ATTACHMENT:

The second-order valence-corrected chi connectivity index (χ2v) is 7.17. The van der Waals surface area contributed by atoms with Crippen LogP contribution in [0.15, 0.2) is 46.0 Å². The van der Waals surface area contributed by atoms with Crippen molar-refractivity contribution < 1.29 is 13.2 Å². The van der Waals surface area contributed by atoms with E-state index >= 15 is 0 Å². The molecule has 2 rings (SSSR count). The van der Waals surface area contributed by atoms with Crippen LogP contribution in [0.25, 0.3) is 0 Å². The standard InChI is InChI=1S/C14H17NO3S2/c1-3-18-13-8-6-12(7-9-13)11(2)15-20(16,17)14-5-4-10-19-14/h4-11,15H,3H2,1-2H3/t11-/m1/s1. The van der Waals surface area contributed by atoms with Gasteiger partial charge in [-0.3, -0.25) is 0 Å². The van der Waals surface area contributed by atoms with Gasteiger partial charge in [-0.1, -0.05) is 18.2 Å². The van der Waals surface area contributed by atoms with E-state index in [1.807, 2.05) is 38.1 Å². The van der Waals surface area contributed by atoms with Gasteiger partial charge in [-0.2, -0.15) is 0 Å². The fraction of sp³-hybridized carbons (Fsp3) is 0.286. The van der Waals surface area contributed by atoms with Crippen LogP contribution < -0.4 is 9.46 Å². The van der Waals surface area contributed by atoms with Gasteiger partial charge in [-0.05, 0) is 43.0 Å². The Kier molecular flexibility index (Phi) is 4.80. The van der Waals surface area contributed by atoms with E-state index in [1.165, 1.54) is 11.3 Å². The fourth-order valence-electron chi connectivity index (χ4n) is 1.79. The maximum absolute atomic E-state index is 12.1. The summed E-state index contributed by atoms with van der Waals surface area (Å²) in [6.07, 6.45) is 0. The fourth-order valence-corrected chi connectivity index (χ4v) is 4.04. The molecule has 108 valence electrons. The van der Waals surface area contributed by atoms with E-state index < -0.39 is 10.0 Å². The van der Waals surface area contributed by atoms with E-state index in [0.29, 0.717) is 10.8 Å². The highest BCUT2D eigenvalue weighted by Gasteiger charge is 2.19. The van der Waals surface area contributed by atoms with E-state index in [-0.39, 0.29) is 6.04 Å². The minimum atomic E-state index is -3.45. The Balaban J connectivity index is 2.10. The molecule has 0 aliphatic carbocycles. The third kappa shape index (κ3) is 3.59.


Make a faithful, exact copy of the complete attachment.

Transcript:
The second-order valence-corrected chi connectivity index (χ2v) is 7.17. The van der Waals surface area contributed by atoms with Crippen LogP contribution in [0.15, 0.2) is 46.0 Å². The van der Waals surface area contributed by atoms with Crippen molar-refractivity contribution < 1.29 is 13.2 Å². The van der Waals surface area contributed by atoms with E-state index >= 15 is 0 Å². The molecule has 2 rings (SSSR count). The van der Waals surface area contributed by atoms with Crippen LogP contribution in [0.25, 0.3) is 0 Å². The standard InChI is InChI=1S/C14H17NO3S2/c1-3-18-13-8-6-12(7-9-13)11(2)15-20(16,17)14-5-4-10-19-14/h4-11,15H,3H2,1-2H3/t11-/m1/s1. The van der Waals surface area contributed by atoms with Gasteiger partial charge in [-0.3, -0.25) is 0 Å². The van der Waals surface area contributed by atoms with Gasteiger partial charge in [-0.1, -0.05) is 18.2 Å². The van der Waals surface area contributed by atoms with E-state index in [1.807, 2.05) is 38.1 Å². The van der Waals surface area contributed by atoms with Gasteiger partial charge in [-0.2, -0.15) is 0 Å². The fraction of sp³-hybridized carbons (Fsp3) is 0.286. The van der Waals surface area contributed by atoms with Crippen LogP contribution < -0.4 is 9.46 Å². The van der Waals surface area contributed by atoms with Gasteiger partial charge in [-0.05, 0) is 43.0 Å². The Kier molecular flexibility index (Phi) is 4.80. The van der Waals surface area contributed by atoms with E-state index in [1.165, 1.54) is 11.3 Å². The fourth-order valence-electron chi connectivity index (χ4n) is 1.79. The maximum absolute atomic E-state index is 12.1. The summed E-state index contributed by atoms with van der Waals surface area (Å²) in [6.07, 6.45) is 0. The fourth-order valence-corrected chi connectivity index (χ4v) is 4.04. The molecule has 108 valence electrons. The van der Waals surface area contributed by atoms with E-state index < -0.39 is 10.0 Å². The van der Waals surface area contributed by atoms with E-state index in [0.29, 0.717) is 10.8 Å². The highest BCUT2D eigenvalue weighted by Gasteiger charge is 2.19. The van der Waals surface area contributed by atoms with E-state index in [-0.39, 0.29) is 6.04 Å². The minimum atomic E-state index is -3.45. The Balaban J connectivity index is 2.10. The molecule has 0 aliphatic carbocycles. The third kappa shape index (κ3) is 3.59.